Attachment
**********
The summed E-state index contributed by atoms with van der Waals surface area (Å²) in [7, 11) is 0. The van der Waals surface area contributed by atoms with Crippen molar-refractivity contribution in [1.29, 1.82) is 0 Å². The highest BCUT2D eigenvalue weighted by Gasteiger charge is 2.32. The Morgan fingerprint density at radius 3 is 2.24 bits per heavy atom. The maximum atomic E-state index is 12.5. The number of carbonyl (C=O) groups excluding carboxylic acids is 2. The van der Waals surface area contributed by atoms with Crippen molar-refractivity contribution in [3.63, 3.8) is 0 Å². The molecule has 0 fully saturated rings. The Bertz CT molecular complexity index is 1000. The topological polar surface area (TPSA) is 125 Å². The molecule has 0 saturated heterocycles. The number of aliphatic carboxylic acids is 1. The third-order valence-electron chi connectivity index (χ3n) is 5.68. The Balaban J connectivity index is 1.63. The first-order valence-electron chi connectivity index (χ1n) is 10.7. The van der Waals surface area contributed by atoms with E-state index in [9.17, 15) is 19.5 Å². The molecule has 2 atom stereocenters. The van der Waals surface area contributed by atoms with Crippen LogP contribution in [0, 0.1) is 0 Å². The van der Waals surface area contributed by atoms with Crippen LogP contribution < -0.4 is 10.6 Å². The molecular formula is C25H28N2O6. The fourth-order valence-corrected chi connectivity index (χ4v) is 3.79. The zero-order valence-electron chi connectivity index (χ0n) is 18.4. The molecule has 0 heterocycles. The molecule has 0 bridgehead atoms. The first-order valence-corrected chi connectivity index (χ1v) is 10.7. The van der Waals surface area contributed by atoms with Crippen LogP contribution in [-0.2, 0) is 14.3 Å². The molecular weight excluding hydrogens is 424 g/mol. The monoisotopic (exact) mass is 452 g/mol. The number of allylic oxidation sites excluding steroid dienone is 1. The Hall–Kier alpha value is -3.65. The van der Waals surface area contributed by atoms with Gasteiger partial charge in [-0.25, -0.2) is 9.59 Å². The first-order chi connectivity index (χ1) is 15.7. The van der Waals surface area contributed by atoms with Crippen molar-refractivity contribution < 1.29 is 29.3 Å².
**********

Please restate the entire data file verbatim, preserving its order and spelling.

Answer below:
The summed E-state index contributed by atoms with van der Waals surface area (Å²) in [7, 11) is 0. The van der Waals surface area contributed by atoms with Crippen molar-refractivity contribution in [1.29, 1.82) is 0 Å². The highest BCUT2D eigenvalue weighted by Gasteiger charge is 2.32. The Morgan fingerprint density at radius 3 is 2.24 bits per heavy atom. The maximum atomic E-state index is 12.5. The number of carbonyl (C=O) groups excluding carboxylic acids is 2. The van der Waals surface area contributed by atoms with Crippen molar-refractivity contribution in [3.63, 3.8) is 0 Å². The molecule has 0 fully saturated rings. The Bertz CT molecular complexity index is 1000. The topological polar surface area (TPSA) is 125 Å². The molecule has 0 saturated heterocycles. The number of aliphatic carboxylic acids is 1. The third-order valence-electron chi connectivity index (χ3n) is 5.68. The Balaban J connectivity index is 1.63. The first-order valence-electron chi connectivity index (χ1n) is 10.7. The van der Waals surface area contributed by atoms with E-state index in [9.17, 15) is 19.5 Å². The molecule has 2 atom stereocenters. The van der Waals surface area contributed by atoms with Crippen LogP contribution in [0, 0.1) is 0 Å². The van der Waals surface area contributed by atoms with Crippen LogP contribution < -0.4 is 10.6 Å². The molecular formula is C25H28N2O6. The fourth-order valence-corrected chi connectivity index (χ4v) is 3.79. The zero-order valence-electron chi connectivity index (χ0n) is 18.4. The molecule has 0 heterocycles. The molecule has 0 bridgehead atoms. The first-order valence-corrected chi connectivity index (χ1v) is 10.7. The van der Waals surface area contributed by atoms with Crippen LogP contribution in [-0.2, 0) is 14.3 Å². The molecular weight excluding hydrogens is 424 g/mol. The monoisotopic (exact) mass is 452 g/mol. The number of allylic oxidation sites excluding steroid dienone is 1. The Hall–Kier alpha value is -3.65. The van der Waals surface area contributed by atoms with Gasteiger partial charge in [-0.25, -0.2) is 9.59 Å². The first-order chi connectivity index (χ1) is 15.7. The van der Waals surface area contributed by atoms with Crippen molar-refractivity contribution < 1.29 is 29.3 Å².